Matt Cutts has also repeatedly recommended including source links in your articles, as he says in the following video.
I really appreciate when there is a link somewhere relatively close to the top of the article...
The other thing I hate is, whenever you've got a regular news report... and they don't link to the source. I mean c'mon! Link to your sources, whether you're a journalist, whether you're a blogger. youtu.be/ZLLyIwUIXcc?t=48s
So as Mark says, relevant linking helps, it doesn't hurt:
Furthermore, there is no evidence that creating relevant links to good sources hurts the SEO of your site. In fact, the largest and most careful studies show a small, but still positive, correlation between the number of outbound links and the search ranking power of a site.
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Князь Атта ..
This is a reminder about last week's post warning against using interstitials, especially on mobile devices. Users hate them and Google officially recommends against using them, and you know what that's gonna mean.
Yes, Forbes. That includes your "quotes." If I ever...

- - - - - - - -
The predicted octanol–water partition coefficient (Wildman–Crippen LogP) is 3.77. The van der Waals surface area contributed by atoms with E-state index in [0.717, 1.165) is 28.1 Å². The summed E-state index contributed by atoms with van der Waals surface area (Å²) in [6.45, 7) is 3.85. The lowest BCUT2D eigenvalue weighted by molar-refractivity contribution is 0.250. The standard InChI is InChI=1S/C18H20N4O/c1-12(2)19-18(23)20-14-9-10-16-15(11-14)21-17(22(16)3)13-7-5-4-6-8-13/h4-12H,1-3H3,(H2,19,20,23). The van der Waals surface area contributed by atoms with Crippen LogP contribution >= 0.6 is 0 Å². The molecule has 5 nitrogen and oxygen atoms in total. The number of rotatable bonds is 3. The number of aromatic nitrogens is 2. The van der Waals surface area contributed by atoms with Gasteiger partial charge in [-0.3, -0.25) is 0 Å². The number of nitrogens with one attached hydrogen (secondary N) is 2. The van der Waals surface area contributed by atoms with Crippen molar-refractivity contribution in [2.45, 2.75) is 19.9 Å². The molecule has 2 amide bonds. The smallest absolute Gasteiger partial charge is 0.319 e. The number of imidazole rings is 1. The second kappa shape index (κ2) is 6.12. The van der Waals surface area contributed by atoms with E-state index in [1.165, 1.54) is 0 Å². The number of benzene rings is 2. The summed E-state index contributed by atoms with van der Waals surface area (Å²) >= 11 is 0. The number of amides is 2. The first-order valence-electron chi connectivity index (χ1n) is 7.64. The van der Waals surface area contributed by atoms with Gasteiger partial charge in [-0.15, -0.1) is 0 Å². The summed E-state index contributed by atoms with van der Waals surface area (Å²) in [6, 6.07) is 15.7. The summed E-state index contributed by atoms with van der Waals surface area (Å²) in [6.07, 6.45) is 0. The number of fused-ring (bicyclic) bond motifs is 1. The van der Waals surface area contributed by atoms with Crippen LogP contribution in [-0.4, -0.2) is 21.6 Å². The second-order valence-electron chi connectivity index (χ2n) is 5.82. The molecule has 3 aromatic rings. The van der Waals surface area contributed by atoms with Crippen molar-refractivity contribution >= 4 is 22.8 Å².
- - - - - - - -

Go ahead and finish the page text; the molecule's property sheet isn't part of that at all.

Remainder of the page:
Interstitials are those windows that ask you to join a mailing list, install an app, etc. that block the content you are trying to see. Everyone hates them, but they are still everywhere.
Google is officially recommending they not be used for mobile, where they tend to be even more disruptive than on desktop.
I wish they would go away everywhere.
Please be mindful with noindex directives and remember that most search engines will honour it, even if it's in the BODY element.
Check your includes, make sure you're not injecting in the DOM a noindex directive! I found the easiest way to do this is with the Chrome Dev tools: open it up on the page you want to check, hit Ctrl+F (or Cmd+F for those who like fruity flavours), and then type noindex. Nothing found? Great!
If you find something like this:
<meta name="robots" value="noindex" />
Probably not so great. Maybe fix?
Webmasters should find Google's new explanation of how to use breadcrumbs quite useful.